This is a sequel to Neuromancer. I use the term loosely.

    There's really 3 stories here that all tie together at the end.

    Marly, an art specialist, her world wracked by scandal, is a approached by an incredibly rich man and offered obscene amounts of money to track the origins of some art pieces he's interested in. But what has she really gotten herself into?

    Turner is a badass mercenary who does his job ruthlessly and efficiently. Now he's been hired by a man named Mitchell. But when it all goes s


  6. says:

    When I was maybe halfway through this book, I wrote this elsewhere:

    --------------------

    It’s funny reading “classic” William Gibson now because he basically imagined a version of the internet that was much less life-changing than the actual internet.

    There will be instant electronic full VR communication but there will be no communities or subcultures in it, people will still just be friends in real life and then talk on the (video) phone sometimes. Using the internet is sort of like playing a vid


  7. says:

    ORIGINALLY POSTED AT Fantasy Literature.

    They plot with men, my other selves, and men imagine they are gods.

    Several years have passed since Molly and Case freed the AI who calls himself Neuromancer. Neuromancer’s been busy and now his plots have widened to involve several people whom we meet in Count Zero:

    Turner is a recently reconstructed mercenary who’s been hired by the Hosaka Corporation to extract Christopher Mitchell and his daughter Angie fr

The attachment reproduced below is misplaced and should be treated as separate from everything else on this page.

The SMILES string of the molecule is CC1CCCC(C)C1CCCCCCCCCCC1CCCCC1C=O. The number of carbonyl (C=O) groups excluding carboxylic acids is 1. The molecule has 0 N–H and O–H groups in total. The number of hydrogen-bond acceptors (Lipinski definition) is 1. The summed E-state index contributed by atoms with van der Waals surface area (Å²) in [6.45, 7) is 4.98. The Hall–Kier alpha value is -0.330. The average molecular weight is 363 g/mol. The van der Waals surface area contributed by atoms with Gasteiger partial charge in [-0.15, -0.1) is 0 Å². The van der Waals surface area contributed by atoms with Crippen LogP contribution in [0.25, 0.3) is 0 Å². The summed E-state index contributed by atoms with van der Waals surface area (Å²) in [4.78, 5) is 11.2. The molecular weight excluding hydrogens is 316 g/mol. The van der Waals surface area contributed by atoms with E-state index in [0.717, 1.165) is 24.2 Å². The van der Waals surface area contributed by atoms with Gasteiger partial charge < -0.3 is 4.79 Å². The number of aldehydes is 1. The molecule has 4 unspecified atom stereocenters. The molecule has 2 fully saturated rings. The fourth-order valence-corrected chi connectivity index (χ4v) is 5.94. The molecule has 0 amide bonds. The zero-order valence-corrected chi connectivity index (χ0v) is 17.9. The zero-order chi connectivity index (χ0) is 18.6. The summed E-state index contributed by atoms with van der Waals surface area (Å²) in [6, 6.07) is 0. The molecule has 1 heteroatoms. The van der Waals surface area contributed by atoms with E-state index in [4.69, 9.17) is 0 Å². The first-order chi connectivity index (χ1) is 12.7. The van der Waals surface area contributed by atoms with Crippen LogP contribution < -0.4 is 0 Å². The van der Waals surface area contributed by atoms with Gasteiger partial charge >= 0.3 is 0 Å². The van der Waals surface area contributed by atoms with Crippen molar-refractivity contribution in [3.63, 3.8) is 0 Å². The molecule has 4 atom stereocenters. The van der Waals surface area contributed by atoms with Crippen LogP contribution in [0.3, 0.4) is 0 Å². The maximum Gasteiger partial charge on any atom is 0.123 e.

8. says:

    A Modish Synopsis, A Modest Assemblage, A Little Looksee

    It's a whole long story, and it's open to interpretation. Each chapter begins with a pronoun, or two. And then it's off like a robber's dog. I decided you and I might hit the matrix for a little looksee. You followed, forgetting your fears, forgetting the nausea and constant vertigo. You were there, and you understood this was our space, our construct. It came on, a flickering, non-linear flood of fact and sensory data, a kind of narrative conveyed in surreal jumpcuts and juxtapositions.


  9. says:

    An interesting addition to the Sprawl trilogy started with Neuromancer, taking a look at similar themes from a different perspective. What makes us human? What effect is technology having on us as a species? What happens if technology develops beyond our understanding and of its own free will?

    I wasn't blown away, in fact I found it quite difficult to read at times yet managed to read it what felt like no time at all. This sort of sums up the contradiction of my experience of this book. Bored yet unable to stop reading. Putting the book down ever


  10. says:

    Barely made it to 3*s...
    Parts of the book were good and made me want to keep reading, but then invariably the chapter changed and we went back to people whose story I wasn't interested in.
    And in the end it just kinda all fizzles out... If it's going to do that I at least want it to make me think, like a Philip K Dick book, but this one almost just left me thinking that I was glad it was over because I can forget about it.